Over the years, they’ve called themselves The Above the Line Table and The Grosses Table and, simply, The Table. But today it feels less like an epicenter of working Hollywood and more like Sunday brunch with the whole family chaotically picking at the food — and each other. Into this scene steps Mazursky, finally, in a bad mood but smiling.
”I only came because you‘re supposed to be here,“ he tells me. ”Traffic! It was unbearable! Today was the worst day — I hate it here!“ He leans into the tape recorder. ”Put me down: It stinks! They’ve ruined it. And parking — it‘s like bumper cars out there!“
”Where’d you park?“ I ask.
”I‘m at the Dorothy Chandler Pavilion!“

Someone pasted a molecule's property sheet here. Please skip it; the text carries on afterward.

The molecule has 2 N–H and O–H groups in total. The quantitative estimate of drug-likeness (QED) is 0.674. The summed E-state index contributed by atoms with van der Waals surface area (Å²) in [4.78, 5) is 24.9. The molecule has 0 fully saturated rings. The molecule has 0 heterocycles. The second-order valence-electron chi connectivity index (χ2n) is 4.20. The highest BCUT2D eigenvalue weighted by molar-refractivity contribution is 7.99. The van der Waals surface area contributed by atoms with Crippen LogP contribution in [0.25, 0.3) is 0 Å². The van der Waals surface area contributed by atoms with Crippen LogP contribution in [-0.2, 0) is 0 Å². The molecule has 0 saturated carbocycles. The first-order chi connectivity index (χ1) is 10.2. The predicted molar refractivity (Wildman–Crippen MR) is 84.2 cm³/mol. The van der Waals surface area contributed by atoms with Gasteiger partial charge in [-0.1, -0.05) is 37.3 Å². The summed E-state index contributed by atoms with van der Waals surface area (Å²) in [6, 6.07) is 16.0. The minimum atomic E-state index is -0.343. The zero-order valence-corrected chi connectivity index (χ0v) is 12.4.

Bragg, who appears to be the lone optimist, cuts in: ”I’ve been coming here since 1956, and it hasn‘t changed that much. That’s what we like about it. If this stays the same, and the parking is easy, it‘ll be fine.“ As for Mazursky’s more pessimistic take, Bragg offers this explanation: ”He‘s insecure. He’s senile. He was against the sewing machine! He thought that would change the world.“
I ask Bragg how he hooked up with this crowd.
”These guys,“ he says, ”I met at a gay sushi bar. Never mind — they don‘t want to talk about it.“
Klady: ”It was about eight years ago.“
Bragg: ”Eight longest years of my life!“
About then, a Mel Brooks look-alike later described variously as Bragg’s former business partner, a rascal, a general hanger-on, and a coat-holder to second-rate celebrities, wanders past in a kelly-green sweat suit. ”There goes the Jolly Green Giant,“ says Mazursky. ”Nice outfit, Bob!“
Klady: ”We give everyone a hard time here. The only person we were nice to was David Hockney.“